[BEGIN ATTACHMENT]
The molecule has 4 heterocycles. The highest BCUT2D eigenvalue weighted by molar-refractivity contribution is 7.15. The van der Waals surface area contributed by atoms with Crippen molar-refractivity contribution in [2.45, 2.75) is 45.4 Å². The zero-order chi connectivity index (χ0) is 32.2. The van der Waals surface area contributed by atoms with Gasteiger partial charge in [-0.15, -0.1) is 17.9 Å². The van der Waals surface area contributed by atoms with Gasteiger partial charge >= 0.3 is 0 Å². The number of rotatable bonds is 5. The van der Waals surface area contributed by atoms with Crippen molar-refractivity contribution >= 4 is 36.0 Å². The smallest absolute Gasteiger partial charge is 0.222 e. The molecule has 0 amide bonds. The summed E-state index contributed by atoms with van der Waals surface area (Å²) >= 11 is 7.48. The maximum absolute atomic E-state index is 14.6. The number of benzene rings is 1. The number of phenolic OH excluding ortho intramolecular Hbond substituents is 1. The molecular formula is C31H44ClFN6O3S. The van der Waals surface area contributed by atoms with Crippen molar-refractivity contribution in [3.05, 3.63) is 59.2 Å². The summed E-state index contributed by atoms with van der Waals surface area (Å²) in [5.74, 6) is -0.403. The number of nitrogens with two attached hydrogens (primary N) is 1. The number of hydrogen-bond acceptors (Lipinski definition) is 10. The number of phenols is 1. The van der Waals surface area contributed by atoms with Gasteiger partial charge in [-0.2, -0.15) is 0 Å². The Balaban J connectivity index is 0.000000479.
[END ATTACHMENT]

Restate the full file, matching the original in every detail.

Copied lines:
The molecule has 4 heterocycles. The highest BCUT2D eigenvalue weighted by molar-refractivity contribution is 7.15. The van der Waals surface area contributed by atoms with Crippen molar-refractivity contribution in [2.45, 2.75) is 45.4 Å². The zero-order chi connectivity index (χ0) is 32.2. The van der Waals surface area contributed by atoms with Gasteiger partial charge in [-0.15, -0.1) is 17.9 Å². The van der Waals surface area contributed by atoms with Gasteiger partial charge >= 0.3 is 0 Å². The number of rotatable bonds is 5. The van der Waals surface area contributed by atoms with Crippen molar-refractivity contribution >= 4 is 36.0 Å². The smallest absolute Gasteiger partial charge is 0.222 e. The molecule has 0 amide bonds. The summed E-state index contributed by atoms with van der Waals surface area (Å²) >= 11 is 7.48. The maximum absolute atomic E-state index is 14.6. The number of benzene rings is 1. The number of phenolic OH excluding ortho intramolecular Hbond substituents is 1. The molecular formula is C31H44ClFN6O3S. The van der Waals surface area contributed by atoms with Crippen molar-refractivity contribution in [3.05, 3.63) is 59.2 Å². The summed E-state index contributed by atoms with van der Waals surface area (Å²) in [5.74, 6) is -0.403. The number of nitrogens with two attached hydrogens (primary N) is 1. The number of hydrogen-bond acceptors (Lipinski definition) is 10. The number of phenols is 1. The van der Waals surface area contributed by atoms with Gasteiger partial charge in [-0.2, -0.15) is 0 Å². The Balaban J connectivity index is 0.000000479.